New Issue of the Hungarian Mint

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January 21, 2011 – January 11, 2011 the Hungarian mint has issued a new commemorative coin dedicated to Anyos Jedlik and the principle of the self-excitation in 1861.

Anyos Jedlik and the principle of the self-excitation in 1861 – 1.000 HUF – CuNi – 14 g – 28,43 x 28,43 mm – 10.000 BU & 10.000 Proof – designer: BITO Balazs – date of issue: January 11, 2011.

Ányos István Jedlik OSB (Szímö, 11 January 1800 – Györ, 13 December 1895)
Amongst other things, his name is associated with the construction of the first electric motor, and discovery of the principle of dynamo self-excitation and voltage amplification.

Jedlik was taught as a Benedictine monk from 1817 and was ordained as a priest in 1825. He began teaching at the Lyceum in Györ, and was a teacher at the Academy of Pozsony (present-day Bratislava) from 1831 to 1839. From 1840 to 1878 he taught physics and mechanics at the Budapest University of Sciences, as head of department, where he also held the offices of dean and rector. He began instructing at the university in Hungarian in 1845, and at the request of Ferenc Kazinczy and Gergely Czuczor (Jedlik’s cousin) he started developing Hungarian technical and natural science vocabulary (creating, for example, the Hungarian terms for ‘vertical’ and ‘piston’).

Anyos Jedlik. Source: Wikipedia.

He joined the national guard in 1848. After the revolution was crushed, he continued teaching, but only in German. It was during these years that he worked on his inventions and textbooks. He was a member of the Hungarian Academy of Sciences from 1858. He retired to the priory in Györ, where he continued his work in possession of all his faculties until his death.

As a young man, Jedlik was interested in a broad range of subjects, experimenting with chemistry, electrochemistry (elements) and later turning to electricity. He also did excellent work in experimental wave theory and optics as well. During his tenure at Györ he built the first electric motor. In 1826, he designed the “apparatus acidularis” device for the production of artificial carbonated water. The device was used to begin the first commercial production of soda water.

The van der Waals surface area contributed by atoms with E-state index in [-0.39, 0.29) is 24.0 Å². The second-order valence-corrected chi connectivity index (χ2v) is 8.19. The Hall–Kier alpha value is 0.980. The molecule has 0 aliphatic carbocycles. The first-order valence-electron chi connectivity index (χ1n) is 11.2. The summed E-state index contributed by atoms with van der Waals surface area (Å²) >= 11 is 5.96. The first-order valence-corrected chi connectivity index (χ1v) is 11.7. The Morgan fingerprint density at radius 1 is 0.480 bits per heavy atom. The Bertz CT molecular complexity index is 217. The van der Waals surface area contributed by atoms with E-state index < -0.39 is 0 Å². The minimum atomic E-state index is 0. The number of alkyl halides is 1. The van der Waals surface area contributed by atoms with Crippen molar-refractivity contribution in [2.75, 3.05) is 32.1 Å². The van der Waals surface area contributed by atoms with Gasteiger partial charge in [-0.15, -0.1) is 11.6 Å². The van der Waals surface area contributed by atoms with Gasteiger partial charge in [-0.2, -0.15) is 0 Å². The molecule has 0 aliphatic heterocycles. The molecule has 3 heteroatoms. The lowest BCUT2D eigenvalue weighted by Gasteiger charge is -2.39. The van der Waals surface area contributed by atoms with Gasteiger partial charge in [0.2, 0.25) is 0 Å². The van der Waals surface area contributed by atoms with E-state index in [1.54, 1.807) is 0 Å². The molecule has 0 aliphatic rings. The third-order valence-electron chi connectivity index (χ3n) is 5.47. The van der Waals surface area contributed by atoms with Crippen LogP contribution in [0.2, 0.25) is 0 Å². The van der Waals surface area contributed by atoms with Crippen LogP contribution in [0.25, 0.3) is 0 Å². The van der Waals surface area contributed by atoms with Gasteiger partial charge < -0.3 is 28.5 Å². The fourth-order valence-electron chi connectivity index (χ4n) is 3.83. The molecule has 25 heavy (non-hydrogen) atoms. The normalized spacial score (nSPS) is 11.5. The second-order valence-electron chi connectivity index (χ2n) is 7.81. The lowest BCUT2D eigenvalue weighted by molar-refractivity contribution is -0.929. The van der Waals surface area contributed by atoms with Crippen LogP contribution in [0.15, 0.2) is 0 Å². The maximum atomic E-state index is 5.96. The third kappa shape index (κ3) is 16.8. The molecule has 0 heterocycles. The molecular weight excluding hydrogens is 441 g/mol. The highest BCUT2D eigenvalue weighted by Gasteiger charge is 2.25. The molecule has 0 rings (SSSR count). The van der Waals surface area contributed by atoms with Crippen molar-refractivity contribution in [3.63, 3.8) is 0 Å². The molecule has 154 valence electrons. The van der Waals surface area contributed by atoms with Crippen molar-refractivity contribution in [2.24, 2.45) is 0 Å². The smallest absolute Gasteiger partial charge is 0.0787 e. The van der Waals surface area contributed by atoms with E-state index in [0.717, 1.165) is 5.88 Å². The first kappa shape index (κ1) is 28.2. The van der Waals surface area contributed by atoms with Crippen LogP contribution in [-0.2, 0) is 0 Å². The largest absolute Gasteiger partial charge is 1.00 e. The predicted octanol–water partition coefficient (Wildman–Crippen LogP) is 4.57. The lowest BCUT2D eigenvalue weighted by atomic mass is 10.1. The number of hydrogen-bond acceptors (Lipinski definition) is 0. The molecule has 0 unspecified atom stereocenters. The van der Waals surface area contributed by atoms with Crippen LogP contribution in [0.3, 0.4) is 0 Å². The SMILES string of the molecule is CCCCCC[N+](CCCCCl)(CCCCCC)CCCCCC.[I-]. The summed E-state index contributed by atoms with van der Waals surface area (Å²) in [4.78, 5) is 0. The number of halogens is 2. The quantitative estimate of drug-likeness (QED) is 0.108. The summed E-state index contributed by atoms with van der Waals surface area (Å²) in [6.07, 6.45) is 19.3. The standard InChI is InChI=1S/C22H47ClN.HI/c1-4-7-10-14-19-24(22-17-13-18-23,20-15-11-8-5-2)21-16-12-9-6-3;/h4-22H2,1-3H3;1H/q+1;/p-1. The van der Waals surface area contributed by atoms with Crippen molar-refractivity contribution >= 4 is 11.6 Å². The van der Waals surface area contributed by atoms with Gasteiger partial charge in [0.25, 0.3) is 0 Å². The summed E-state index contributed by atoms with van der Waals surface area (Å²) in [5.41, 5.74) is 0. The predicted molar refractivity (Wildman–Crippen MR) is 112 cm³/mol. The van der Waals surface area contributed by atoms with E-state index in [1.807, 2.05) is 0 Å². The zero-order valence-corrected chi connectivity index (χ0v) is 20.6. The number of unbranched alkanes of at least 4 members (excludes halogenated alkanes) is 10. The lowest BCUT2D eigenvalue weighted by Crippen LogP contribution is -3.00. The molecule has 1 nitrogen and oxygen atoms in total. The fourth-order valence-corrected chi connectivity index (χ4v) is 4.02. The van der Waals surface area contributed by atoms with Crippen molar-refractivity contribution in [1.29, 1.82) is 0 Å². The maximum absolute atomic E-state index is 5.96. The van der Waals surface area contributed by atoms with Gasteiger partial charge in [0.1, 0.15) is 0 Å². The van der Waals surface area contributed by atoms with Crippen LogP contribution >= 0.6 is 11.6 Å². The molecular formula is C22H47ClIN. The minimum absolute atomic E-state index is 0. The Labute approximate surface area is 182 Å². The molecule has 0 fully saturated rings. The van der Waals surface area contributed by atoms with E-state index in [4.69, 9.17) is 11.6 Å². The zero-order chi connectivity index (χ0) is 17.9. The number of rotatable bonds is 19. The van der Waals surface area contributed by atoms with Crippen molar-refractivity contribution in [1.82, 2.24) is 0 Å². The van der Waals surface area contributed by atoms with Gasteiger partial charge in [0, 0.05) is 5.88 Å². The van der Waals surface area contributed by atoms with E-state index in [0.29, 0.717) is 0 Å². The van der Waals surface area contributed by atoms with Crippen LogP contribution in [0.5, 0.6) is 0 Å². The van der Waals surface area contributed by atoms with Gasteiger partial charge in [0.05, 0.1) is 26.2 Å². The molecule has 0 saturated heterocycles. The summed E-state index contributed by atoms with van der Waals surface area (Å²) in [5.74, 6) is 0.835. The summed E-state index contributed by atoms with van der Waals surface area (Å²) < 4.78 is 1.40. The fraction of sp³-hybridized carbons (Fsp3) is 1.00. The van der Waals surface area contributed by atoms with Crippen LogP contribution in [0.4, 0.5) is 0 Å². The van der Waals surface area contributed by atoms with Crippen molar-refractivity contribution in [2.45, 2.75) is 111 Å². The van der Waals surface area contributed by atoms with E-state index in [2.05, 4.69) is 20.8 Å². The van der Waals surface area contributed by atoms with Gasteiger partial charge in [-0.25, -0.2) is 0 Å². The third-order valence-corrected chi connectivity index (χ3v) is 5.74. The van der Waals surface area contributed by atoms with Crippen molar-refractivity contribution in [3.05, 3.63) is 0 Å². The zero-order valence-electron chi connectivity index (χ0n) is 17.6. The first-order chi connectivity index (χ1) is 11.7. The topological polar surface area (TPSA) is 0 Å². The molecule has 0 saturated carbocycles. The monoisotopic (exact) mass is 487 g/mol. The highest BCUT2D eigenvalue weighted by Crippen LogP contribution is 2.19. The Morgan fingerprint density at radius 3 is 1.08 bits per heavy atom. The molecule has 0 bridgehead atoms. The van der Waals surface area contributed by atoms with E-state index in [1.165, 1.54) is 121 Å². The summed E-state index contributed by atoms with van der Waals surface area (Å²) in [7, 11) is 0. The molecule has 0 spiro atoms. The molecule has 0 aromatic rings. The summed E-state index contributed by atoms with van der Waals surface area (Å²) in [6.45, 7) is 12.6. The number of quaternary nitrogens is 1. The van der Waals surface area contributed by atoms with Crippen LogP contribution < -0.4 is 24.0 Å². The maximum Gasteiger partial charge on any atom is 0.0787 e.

The Jedlik dynamo. Source: Wikipedia.

Jedlik’s name is incorrectly associated with the discovery of the dynamo in popular culture. He actually did not discover the dynamo as an electric device, but rather recognised the principle of self-excitation, and was the first in the world to describe this in writing in 1861. Definitive proof of this comes from the archives of the Hungarian Royal University of Sciences, which states the date upon which the unipolar inductor was built by Jedlik. The documents also discuss uses of the device and the discovery of the self-excitation principle is set forth under Point 4. Thus, there is documented evidence that Jedlik discovered the principle behind the operation of the dynamo at least six years before Werner Siemens and Sir Charles Wheatstone. He did not patent his invention, and hence unfortunately the chronicles of science and the international public do not afford Jedlik the recognition he deserves in this regard.

Commemorating the 150th anniversary of the description of the dynamo principle, the Magyar Nemzeti Bank is issuing a commemorative coin in honour of Jedlik, the seventh coin in the series celebrating Hungarian engineers and inventors, and their innovations and inventions.